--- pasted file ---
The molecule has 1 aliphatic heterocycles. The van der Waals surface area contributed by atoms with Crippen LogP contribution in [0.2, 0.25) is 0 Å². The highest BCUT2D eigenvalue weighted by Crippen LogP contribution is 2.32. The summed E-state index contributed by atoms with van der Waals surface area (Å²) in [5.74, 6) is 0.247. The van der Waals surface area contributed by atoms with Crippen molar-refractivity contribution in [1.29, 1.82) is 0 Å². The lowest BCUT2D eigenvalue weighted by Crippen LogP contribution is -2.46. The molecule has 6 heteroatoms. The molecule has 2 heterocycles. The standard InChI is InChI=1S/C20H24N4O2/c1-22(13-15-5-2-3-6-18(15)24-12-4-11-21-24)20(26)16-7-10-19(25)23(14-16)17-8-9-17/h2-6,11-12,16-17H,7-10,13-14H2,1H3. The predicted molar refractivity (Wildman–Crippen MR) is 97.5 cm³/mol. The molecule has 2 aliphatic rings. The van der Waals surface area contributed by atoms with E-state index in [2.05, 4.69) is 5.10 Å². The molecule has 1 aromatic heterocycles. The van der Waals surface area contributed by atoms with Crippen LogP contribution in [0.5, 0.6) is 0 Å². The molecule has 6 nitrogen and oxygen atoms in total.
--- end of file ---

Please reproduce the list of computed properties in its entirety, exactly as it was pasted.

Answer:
The molecule has 1 aliphatic heterocycles. The van der Waals surface area contributed by atoms with Crippen LogP contribution in [0.2, 0.25) is 0 Å². The highest BCUT2D eigenvalue weighted by Crippen LogP contribution is 2.32. The summed E-state index contributed by atoms with van der Waals surface area (Å²) in [5.74, 6) is 0.247. The van der Waals surface area contributed by atoms with Crippen molar-refractivity contribution in [1.29, 1.82) is 0 Å². The lowest BCUT2D eigenvalue weighted by Crippen LogP contribution is -2.46. The molecule has 6 heteroatoms. The molecule has 2 heterocycles. The standard InChI is InChI=1S/C20H24N4O2/c1-22(13-15-5-2-3-6-18(15)24-12-4-11-21-24)20(26)16-7-10-19(25)23(14-16)17-8-9-17/h2-6,11-12,16-17H,7-10,13-14H2,1H3. The predicted molar refractivity (Wildman–Crippen MR) is 97.5 cm³/mol. The molecule has 2 aliphatic rings. The van der Waals surface area contributed by atoms with E-state index in [2.05, 4.69) is 5.10 Å². The molecule has 1 aromatic heterocycles. The van der Waals surface area contributed by atoms with Crippen LogP contribution in [0.5, 0.6) is 0 Å². The molecule has 6 nitrogen and oxygen atoms in total.